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Opinion: Zimbabwe's Election Puts Europe to the Test

While European governments should criticize the flawed elections in Zimbabwe, they should also examine their double standards, says Deutsche Welle's Johannes Beck.

Opinion

The first results have begun slowly trickling out of Zimbabwe's capital, Harare. The Election Commission (ZEC) is counting with at an excessively leisurely pace. This nourishes the suspicion that the results are being manipulated behind the scenes in order to secure another term in office for President Robert Mugabe.

The opposition Movement for Democratic Change (MDC) sees itself as in the lead. As does the ruling ZANU-PF party. An independent review is not possible. Nevertheless it seems extremely unlikely that Mugabe would have managed convince a majority of Zimbabweans to re-elect him. He has managed to push the country's economy over the brink. Chaos, scarcity and hyperinflation of more than 100,000 percent each year don't create ideal election advertisements.

In the run-up to the elections, human rights organizations, including Amnesty International and Human Rights Watch, complained of arbitrary arrests, one-sided media reports and government vote buying. A free and just election was impossible.

Deutsche Welle Johannes Beck

Johannes Beck

Only friendly states such as China, Russia, Iran and neighboring African countries were allowed to send election monitors. The involvement of Southern African Development Community (SADC) countries remains a frustration, as does the lack of criticism from democratic neighboring countries such as Mozambique. Joaquim Chissano, the former president of Mozambique, told Deutsche Welle that he has no right to question the intentions of other leaders. And Zimbabwe's president insists that this election was free, transparent and lawful.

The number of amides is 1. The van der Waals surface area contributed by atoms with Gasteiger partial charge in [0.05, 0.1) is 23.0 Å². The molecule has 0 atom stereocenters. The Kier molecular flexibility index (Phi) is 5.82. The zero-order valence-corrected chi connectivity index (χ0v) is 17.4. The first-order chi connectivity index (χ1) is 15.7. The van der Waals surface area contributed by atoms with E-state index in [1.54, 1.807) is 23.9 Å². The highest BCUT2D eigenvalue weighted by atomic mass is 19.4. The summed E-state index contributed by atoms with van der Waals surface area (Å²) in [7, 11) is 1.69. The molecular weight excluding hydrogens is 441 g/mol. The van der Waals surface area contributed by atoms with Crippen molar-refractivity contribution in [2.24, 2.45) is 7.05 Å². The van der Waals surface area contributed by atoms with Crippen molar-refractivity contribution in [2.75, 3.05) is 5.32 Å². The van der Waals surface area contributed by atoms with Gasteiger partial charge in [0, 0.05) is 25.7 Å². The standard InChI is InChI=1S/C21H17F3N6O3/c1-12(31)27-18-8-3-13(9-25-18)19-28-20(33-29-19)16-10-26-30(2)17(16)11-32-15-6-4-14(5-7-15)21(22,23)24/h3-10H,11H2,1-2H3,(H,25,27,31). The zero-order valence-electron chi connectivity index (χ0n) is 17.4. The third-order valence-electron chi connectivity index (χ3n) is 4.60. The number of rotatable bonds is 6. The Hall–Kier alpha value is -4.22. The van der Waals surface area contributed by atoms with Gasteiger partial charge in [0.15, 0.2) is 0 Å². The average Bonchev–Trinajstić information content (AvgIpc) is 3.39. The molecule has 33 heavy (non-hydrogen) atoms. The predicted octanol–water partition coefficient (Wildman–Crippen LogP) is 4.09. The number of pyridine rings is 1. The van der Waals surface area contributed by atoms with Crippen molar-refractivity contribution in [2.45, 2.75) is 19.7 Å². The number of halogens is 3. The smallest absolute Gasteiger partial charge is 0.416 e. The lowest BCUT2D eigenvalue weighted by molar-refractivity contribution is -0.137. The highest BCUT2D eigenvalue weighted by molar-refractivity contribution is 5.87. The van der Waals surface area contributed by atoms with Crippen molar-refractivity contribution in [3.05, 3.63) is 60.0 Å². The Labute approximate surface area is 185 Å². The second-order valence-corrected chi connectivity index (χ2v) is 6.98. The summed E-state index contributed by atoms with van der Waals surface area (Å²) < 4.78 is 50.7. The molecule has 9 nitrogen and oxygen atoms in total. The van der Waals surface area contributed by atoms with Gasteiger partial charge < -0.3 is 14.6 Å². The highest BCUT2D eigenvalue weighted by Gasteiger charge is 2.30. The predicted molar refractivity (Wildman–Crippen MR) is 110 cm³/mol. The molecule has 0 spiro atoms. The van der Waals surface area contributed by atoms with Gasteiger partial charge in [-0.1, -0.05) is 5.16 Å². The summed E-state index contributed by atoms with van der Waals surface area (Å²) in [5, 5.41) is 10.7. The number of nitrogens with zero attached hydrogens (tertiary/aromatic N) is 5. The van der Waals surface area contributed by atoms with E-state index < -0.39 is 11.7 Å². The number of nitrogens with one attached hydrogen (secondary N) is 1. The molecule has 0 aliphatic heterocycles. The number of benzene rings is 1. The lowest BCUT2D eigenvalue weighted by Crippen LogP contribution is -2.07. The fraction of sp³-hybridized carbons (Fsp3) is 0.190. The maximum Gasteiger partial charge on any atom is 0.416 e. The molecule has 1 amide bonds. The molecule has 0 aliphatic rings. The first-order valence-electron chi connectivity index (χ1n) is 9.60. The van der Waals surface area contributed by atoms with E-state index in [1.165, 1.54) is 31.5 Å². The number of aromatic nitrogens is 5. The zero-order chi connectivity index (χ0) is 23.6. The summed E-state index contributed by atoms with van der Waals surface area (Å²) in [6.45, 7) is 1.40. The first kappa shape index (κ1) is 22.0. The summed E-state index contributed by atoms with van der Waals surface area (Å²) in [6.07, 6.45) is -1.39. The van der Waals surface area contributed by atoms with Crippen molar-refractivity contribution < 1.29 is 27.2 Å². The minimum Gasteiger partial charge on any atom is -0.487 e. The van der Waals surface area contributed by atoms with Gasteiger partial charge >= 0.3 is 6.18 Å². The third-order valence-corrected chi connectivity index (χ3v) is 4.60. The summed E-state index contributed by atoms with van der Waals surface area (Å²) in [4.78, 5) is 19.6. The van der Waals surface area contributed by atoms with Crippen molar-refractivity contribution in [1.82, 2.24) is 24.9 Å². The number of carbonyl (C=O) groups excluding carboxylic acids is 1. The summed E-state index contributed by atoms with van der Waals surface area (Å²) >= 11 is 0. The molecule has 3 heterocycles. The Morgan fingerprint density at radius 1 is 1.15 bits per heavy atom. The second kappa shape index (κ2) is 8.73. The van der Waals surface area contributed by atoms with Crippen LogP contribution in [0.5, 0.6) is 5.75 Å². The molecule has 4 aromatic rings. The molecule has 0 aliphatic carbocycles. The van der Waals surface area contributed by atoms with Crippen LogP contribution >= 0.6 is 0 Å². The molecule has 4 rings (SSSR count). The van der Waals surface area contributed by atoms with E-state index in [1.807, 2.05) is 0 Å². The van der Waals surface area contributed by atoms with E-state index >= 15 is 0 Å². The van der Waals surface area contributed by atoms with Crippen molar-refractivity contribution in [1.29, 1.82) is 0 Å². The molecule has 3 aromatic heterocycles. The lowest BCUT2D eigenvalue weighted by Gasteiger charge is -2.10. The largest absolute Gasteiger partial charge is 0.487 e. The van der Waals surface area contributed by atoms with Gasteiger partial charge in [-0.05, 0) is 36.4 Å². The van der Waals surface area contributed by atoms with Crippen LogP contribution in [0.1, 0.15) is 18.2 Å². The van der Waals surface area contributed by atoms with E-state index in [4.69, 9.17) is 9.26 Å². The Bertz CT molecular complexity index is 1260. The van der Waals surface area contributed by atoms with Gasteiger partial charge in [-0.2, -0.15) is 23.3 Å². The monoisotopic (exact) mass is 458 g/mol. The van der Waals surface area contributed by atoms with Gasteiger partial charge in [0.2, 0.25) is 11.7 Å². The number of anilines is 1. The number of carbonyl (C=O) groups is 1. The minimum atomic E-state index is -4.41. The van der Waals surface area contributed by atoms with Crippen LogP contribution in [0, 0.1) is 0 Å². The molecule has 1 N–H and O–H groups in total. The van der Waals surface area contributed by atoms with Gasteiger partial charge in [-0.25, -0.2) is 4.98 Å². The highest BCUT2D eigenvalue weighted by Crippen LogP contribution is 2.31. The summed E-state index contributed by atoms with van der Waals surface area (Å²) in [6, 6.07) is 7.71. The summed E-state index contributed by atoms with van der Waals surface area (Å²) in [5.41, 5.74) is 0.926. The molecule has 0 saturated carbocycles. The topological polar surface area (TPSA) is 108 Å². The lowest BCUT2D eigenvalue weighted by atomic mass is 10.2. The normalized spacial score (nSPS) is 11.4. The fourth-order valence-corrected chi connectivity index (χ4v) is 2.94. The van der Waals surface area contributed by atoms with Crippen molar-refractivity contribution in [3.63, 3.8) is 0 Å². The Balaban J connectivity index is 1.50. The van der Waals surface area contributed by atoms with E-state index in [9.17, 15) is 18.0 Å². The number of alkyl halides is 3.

Chissano's mindset is typical of the kind that allows African politicians to speaking out about the human rights abuses and poor governance of neighboring countries. This practice of looking the other way and holding one's tongue is a false understanding of African solidarity.

Growth and development require the ability to criticize and take criticism. There are some examples of this in Africa, such as the African Peer Review Mechanism. But, far too often, reflexes persist from the time of the common struggles against European colonial powers.

During conversations with Africans on this topic, one often hears that European governments have a double standard. They are only interested in democracy when it fits their interests, Africans say.

And this is where Africans are right. Zimbabwe's former colonial power, Great Britain, only brought up the subject of human rights after British farmers lost their land. There were very few protests from the West when, in the early 1980s, Robert Mugabe killed tens of thousands of opposition members in the Matebeleland region.

The discussions about Mugabe's participation in the EU-Africa summit held in Lisbon in December 2007 were also misguided. At the same time as they were condemning Mugabe, not a single European leader spoke out against Libyan dictator Moammar Gadhafi's summit attendance. At least there are still elections in Zimbabwe, something that the Libyan opposition can't even dream about.

European governments will likely criticize the elections in Zimbabwe as neither free nor fair, as they should. They should increase pressure and advocate for more democracy.

But Europeans must then live up to their own high standards, even when there aren't white farmers involved. Let's not forget that other African countries, such as Libya, Gambia and Ethiopia also have poor track records in the areas of democracy, human rights and freedom of speech.

Johannes Beck is the deputy head of DW-RADIO's Africa desk and heads the DW-RADIO Portuguese service (th)

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